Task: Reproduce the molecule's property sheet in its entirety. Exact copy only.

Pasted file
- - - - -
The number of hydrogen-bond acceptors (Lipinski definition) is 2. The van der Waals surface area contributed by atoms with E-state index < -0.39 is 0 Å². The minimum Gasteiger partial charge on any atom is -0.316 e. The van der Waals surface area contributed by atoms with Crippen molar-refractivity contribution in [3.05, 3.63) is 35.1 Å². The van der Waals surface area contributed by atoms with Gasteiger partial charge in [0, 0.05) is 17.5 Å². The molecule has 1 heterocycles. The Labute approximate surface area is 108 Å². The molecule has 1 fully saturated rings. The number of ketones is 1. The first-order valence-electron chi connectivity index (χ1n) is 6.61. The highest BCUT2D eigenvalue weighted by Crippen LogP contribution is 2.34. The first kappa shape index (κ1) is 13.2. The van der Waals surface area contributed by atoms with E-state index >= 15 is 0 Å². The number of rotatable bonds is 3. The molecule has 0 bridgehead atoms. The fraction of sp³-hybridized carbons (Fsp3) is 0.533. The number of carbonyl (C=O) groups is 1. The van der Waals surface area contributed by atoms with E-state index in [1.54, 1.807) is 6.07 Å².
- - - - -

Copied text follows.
The number of hydrogen-bond acceptors (Lipinski definition) is 2. The van der Waals surface area contributed by atoms with E-state index < -0.39 is 0 Å². The minimum Gasteiger partial charge on any atom is -0.316 e. The van der Waals surface area contributed by atoms with Crippen molar-refractivity contribution in [3.05, 3.63) is 35.1 Å². The van der Waals surface area contributed by atoms with Gasteiger partial charge in [0, 0.05) is 17.5 Å². The molecule has 1 heterocycles. The Labute approximate surface area is 108 Å². The molecule has 1 fully saturated rings. The number of ketones is 1. The first-order valence-electron chi connectivity index (χ1n) is 6.61. The highest BCUT2D eigenvalue weighted by Crippen LogP contribution is 2.34. The first kappa shape index (κ1) is 13.2. The van der Waals surface area contributed by atoms with E-state index >= 15 is 0 Å². The number of rotatable bonds is 3. The molecule has 0 bridgehead atoms. The fraction of sp³-hybridized carbons (Fsp3) is 0.533. The number of carbonyl (C=O) groups is 1. The van der Waals surface area contributed by atoms with E-state index in [1.54, 1.807) is 6.07 Å².